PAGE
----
News Article

Armed Forces Day 2018

Last Updated: 30 Jun 2018
Topics: Our people
To mark Armed Forces Day, Steve reflects on joining GCHQ and the same sense of teamwork he has found as in his years in the Royal Air Force

News article - 30 June 2018

Steve is a senior military officer working at GCHQ

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Armed Forces Day logo
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It's week three for me in my new role at GCHQ but Year 30 for my time in the RAF! Joining any new organisation can be a bit intimidating but I've been made to feel really welcome in this vibrant working environment and have been struck by the incredible diversity of people who work here at GCHQ.  Everyone is valued for what they contribute and there is a genuine sense of doing a worthwhile job at the heart our nation's security.  

Saturday 30th June marks Armed Forces Day, with many events around the UK.  As well as raising awareness, it provides an opportunity for the nation to show appreciation to the military for the selfless duty and sacrifice in protecting our nation and interests.

I count myself very lucky to have spent much of that in a fast-jet fulfilling what, for me and I suspect many others, was a childhood dream.  There have, of course been moments of tension, critical decision-making under pressure, elation at a difficult task fulfilled and occasional sadness at the loss of colleagues.  There has also been an awareness of the strain on families.  But throughout it all there has been an overwhelming sense of teamwork and absolute faith in the knowledge of doing an important duty that is critical to our nation's interests.  The same ethos and values holds true for GCHQ.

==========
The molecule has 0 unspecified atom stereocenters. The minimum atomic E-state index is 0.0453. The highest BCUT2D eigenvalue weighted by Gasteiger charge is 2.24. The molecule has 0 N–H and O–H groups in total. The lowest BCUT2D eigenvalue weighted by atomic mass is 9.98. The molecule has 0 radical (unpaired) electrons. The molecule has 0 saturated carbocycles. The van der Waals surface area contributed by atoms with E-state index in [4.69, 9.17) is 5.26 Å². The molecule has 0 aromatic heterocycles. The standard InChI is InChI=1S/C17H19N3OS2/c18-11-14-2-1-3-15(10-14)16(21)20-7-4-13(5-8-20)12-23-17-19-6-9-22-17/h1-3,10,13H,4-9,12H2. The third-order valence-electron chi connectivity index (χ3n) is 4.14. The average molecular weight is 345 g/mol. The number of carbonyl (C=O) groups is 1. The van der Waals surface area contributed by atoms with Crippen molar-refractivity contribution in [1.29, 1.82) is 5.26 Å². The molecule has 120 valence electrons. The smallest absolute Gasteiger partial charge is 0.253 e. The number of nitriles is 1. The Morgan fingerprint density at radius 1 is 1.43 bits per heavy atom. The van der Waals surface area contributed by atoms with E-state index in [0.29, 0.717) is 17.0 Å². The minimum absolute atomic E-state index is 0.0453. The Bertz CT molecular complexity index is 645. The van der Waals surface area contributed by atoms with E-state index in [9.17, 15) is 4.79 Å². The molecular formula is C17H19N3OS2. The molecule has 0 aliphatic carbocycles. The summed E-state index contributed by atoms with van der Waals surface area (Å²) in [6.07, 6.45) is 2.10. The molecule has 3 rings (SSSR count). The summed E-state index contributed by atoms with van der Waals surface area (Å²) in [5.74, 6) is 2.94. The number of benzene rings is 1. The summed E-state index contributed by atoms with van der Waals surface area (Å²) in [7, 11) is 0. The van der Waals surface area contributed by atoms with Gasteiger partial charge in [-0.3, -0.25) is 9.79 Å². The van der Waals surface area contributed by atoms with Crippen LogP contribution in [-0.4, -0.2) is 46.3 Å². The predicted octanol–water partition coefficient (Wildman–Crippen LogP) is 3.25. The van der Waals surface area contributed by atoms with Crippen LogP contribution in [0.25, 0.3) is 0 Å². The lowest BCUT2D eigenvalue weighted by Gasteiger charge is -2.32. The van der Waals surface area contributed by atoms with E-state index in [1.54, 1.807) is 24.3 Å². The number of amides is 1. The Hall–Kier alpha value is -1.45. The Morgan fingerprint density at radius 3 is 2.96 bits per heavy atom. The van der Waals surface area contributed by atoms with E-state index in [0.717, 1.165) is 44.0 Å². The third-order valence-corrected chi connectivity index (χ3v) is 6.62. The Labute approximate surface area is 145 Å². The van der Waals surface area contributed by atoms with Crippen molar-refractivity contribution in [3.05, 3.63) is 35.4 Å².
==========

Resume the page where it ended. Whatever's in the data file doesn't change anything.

This year marks the 100th anniversary of the RAF and the flypast in London on 10th July will be quite an amazing celebration for anyone able to be in the capital that day. Next year also marks the 100th anniversary of GCHQ.  The links between the military and GCHQ are richly woven into our history and form an important part of our role here today.  Thinking back to my time in cockpit, including over 250 operational missions in many different countries, I probably did not appreciate at the time the level of dependency between the two organisations.  Intelligence, cryptography, navigational systems, guidance systems and increasingly cyber capabilities to name a few are critical to the military's ability to act on behalf of the nation.  I would not have been able to communicate securely, complete reconnaissance missions, track and - when necessary - engage authorised targets without the work of GCHQ and the broader intelligence community.  Technology has changed significantly in my time, not least around the fidelity of our reconnaissance capabilities and the pin-point precision of our strike capabilities.  Yet the rate of that change is increasing exponentially.

 I'm really looking forward to being a part of this dynamic organisation where the brilliance of our people and application of world-class technology can - and does - make a real difference.  The opportunities are endless, limited only by our imagination and creativity in pursuit of our common goal - to keep our nation safe.